Sunday, February 22, 2009

Plan, plan, plan on it.

Almost everybody wants to write, don't they? Doesn't just about everybody think they could write a novel? Or a memoir? Or some kind of nonfiction book on their expertise

And I suppose it's true that everybody could write a book on something. Not that it would sell or that anyone would be interested in it. It's easy to dream about doing it, but it's hard to make a plan and then live by it and get it done. For a long time before I retired I thought I could write a book. It all started when my wife's cousin left her husband. It's her fault.

Bless her.

Betty (names have been changed for the standard reason given) left my fraternity buddy, Bob, who had become her husband for a polygamist. They had three kids by then and she planned to take them with her too. I felt so badly for Bob, who I could tell loved his wife and his children more than anything.

It was too difficult to wrap my mind around, so after my wife and I got over spying on her with the guy, I decided to write a story about it. It all eventually transformed itself into a story about some Catholic gal from the Midwest who left her spouse for a Western polygamist. So for me writing a novel started out quite haphazardly . . . unplanned. From that initial beginning, I started getting more and more organized and making more and more plans.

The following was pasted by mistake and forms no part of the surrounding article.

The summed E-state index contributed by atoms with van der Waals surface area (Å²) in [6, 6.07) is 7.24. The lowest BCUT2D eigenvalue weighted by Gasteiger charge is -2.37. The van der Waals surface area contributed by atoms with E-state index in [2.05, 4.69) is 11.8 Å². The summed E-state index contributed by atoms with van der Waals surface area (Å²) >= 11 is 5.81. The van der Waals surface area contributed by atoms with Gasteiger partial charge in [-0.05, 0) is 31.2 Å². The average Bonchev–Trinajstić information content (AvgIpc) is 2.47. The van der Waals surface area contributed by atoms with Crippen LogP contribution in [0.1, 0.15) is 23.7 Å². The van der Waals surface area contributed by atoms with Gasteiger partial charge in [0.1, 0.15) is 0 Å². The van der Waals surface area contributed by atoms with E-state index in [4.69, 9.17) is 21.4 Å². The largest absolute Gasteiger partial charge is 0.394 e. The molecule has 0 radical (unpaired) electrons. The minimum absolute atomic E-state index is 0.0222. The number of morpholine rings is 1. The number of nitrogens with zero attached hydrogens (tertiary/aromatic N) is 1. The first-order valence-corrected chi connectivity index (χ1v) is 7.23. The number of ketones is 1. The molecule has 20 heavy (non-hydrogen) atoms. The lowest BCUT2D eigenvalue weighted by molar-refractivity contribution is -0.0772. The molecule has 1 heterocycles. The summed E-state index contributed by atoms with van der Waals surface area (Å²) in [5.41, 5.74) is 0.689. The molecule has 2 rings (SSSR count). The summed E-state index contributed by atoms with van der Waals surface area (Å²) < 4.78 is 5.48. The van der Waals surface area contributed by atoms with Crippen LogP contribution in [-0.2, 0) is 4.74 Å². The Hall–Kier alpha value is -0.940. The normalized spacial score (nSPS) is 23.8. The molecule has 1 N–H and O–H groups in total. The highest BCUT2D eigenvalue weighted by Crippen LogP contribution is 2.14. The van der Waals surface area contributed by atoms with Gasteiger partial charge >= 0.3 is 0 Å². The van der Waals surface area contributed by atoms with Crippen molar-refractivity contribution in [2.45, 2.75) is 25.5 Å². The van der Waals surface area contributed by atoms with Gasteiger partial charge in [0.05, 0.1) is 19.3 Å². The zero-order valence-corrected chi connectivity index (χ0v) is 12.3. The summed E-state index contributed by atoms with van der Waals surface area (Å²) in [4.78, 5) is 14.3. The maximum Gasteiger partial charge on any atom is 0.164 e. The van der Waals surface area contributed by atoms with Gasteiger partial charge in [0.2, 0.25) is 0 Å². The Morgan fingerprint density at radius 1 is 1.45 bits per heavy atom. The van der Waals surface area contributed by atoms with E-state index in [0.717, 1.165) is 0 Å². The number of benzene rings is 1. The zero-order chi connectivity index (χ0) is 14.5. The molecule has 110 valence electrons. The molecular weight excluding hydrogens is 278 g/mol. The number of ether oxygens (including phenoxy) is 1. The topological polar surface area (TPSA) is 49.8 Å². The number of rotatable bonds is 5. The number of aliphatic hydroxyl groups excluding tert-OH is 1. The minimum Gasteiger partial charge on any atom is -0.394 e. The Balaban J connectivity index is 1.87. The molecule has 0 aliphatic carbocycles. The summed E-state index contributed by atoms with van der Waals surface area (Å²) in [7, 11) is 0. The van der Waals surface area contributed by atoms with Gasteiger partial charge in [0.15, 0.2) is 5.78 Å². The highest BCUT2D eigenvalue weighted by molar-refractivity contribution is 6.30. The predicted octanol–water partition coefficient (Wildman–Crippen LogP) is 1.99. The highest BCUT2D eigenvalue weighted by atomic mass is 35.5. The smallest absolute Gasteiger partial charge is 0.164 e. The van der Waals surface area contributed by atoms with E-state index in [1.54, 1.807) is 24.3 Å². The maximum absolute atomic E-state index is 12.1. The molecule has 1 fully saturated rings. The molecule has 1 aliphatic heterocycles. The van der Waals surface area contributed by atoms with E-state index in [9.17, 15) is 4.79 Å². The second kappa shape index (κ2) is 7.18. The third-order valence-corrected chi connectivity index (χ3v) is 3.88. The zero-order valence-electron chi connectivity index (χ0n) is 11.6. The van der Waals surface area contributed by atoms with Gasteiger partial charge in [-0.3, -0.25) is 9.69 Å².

Anyone who wants to make their writing business better needs a plan. And such a plan shouldn't be nebulous. It should be written. It also ought to be malleable, dynamic, and able to adapt to the situation.

The United States Small Business Administration has a section on making business plans. It is also viable to search Google to find plans for writers and freelancers.

Your business plan and the Internal Revenue Code (IRC) will have something in common. Every time you reread your plan, just like the Congress reading the IRC, you'll find something you want to revise. Something you think you can make better. Something that will increase the chances that you will succeed and be able to make money in your writing activity. Your business plan should be a work in process, a series of actions, with changes when needed to bring about results.

Plan on it.

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